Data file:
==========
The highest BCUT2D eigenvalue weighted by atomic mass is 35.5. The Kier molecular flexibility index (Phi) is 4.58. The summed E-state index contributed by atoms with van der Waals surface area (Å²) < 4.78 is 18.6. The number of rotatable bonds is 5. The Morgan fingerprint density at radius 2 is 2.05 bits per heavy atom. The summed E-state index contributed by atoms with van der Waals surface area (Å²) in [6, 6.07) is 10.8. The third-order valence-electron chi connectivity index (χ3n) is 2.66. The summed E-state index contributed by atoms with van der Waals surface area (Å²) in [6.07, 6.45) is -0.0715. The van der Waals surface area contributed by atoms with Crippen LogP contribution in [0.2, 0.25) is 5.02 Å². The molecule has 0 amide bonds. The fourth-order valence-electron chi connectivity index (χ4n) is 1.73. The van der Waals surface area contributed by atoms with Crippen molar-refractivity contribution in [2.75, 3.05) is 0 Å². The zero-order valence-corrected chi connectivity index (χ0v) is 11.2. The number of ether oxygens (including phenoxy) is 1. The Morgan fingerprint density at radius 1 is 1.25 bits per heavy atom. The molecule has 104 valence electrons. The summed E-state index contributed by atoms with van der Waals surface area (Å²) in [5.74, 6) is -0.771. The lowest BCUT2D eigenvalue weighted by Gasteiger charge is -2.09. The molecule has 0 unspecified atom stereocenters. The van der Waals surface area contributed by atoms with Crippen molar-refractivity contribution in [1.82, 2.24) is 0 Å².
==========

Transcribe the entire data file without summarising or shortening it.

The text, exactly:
The highest BCUT2D eigenvalue weighted by atomic mass is 35.5. The Kier molecular flexibility index (Phi) is 4.58. The summed E-state index contributed by atoms with van der Waals surface area (Å²) < 4.78 is 18.6. The number of rotatable bonds is 5. The Morgan fingerprint density at radius 2 is 2.05 bits per heavy atom. The summed E-state index contributed by atoms with van der Waals surface area (Å²) in [6, 6.07) is 10.8. The third-order valence-electron chi connectivity index (χ3n) is 2.66. The summed E-state index contributed by atoms with van der Waals surface area (Å²) in [6.07, 6.45) is -0.0715. The van der Waals surface area contributed by atoms with Crippen LogP contribution in [0.2, 0.25) is 5.02 Å². The molecule has 0 amide bonds. The fourth-order valence-electron chi connectivity index (χ4n) is 1.73. The van der Waals surface area contributed by atoms with Crippen molar-refractivity contribution in [2.75, 3.05) is 0 Å². The zero-order valence-corrected chi connectivity index (χ0v) is 11.2. The number of ether oxygens (including phenoxy) is 1. The Morgan fingerprint density at radius 1 is 1.25 bits per heavy atom. The molecule has 104 valence electrons. The summed E-state index contributed by atoms with van der Waals surface area (Å²) in [5.74, 6) is -0.771. The lowest BCUT2D eigenvalue weighted by Gasteiger charge is -2.09. The molecule has 0 unspecified atom stereocenters. The van der Waals surface area contributed by atoms with Crippen molar-refractivity contribution in [1.82, 2.24) is 0 Å².